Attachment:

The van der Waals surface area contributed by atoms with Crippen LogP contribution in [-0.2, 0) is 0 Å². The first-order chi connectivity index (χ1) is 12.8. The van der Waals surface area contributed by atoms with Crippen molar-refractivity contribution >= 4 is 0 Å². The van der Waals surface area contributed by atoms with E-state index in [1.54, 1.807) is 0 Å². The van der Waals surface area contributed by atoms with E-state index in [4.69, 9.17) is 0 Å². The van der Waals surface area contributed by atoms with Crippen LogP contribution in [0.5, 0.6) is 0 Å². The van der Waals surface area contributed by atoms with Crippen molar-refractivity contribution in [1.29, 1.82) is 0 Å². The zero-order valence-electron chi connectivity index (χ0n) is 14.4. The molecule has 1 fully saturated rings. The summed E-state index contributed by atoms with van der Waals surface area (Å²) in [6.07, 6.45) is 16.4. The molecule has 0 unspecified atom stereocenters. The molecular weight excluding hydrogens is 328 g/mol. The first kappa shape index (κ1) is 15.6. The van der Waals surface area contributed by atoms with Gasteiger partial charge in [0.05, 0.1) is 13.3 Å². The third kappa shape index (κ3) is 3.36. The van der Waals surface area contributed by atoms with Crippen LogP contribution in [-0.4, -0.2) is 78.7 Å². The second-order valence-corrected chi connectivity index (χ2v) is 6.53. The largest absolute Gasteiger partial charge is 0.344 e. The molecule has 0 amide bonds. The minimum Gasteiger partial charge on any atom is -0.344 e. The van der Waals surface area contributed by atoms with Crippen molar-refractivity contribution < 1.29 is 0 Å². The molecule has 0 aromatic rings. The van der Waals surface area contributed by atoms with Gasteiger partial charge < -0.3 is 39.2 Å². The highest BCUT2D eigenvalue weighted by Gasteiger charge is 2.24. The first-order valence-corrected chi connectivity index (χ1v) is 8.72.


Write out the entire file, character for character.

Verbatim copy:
The van der Waals surface area contributed by atoms with Crippen LogP contribution in [-0.2, 0) is 0 Å². The first-order chi connectivity index (χ1) is 12.8. The van der Waals surface area contributed by atoms with Crippen molar-refractivity contribution >= 4 is 0 Å². The van der Waals surface area contributed by atoms with E-state index in [1.54, 1.807) is 0 Å². The van der Waals surface area contributed by atoms with E-state index in [4.69, 9.17) is 0 Å². The van der Waals surface area contributed by atoms with Crippen LogP contribution in [0.5, 0.6) is 0 Å². The van der Waals surface area contributed by atoms with Crippen molar-refractivity contribution in [1.29, 1.82) is 0 Å². The zero-order valence-electron chi connectivity index (χ0n) is 14.4. The molecule has 1 fully saturated rings. The summed E-state index contributed by atoms with van der Waals surface area (Å²) in [6.07, 6.45) is 16.4. The molecule has 0 unspecified atom stereocenters. The molecular weight excluding hydrogens is 328 g/mol. The first kappa shape index (κ1) is 15.6. The van der Waals surface area contributed by atoms with Gasteiger partial charge in [0.05, 0.1) is 13.3 Å². The third kappa shape index (κ3) is 3.36. The van der Waals surface area contributed by atoms with Crippen LogP contribution in [-0.4, -0.2) is 78.7 Å². The second-order valence-corrected chi connectivity index (χ2v) is 6.53. The largest absolute Gasteiger partial charge is 0.344 e. The molecule has 0 amide bonds. The minimum Gasteiger partial charge on any atom is -0.344 e. The van der Waals surface area contributed by atoms with Crippen molar-refractivity contribution < 1.29 is 0 Å². The molecule has 0 aromatic rings. The van der Waals surface area contributed by atoms with Gasteiger partial charge < -0.3 is 39.2 Å². The highest BCUT2D eigenvalue weighted by Gasteiger charge is 2.24. The first-order valence-corrected chi connectivity index (χ1v) is 8.72.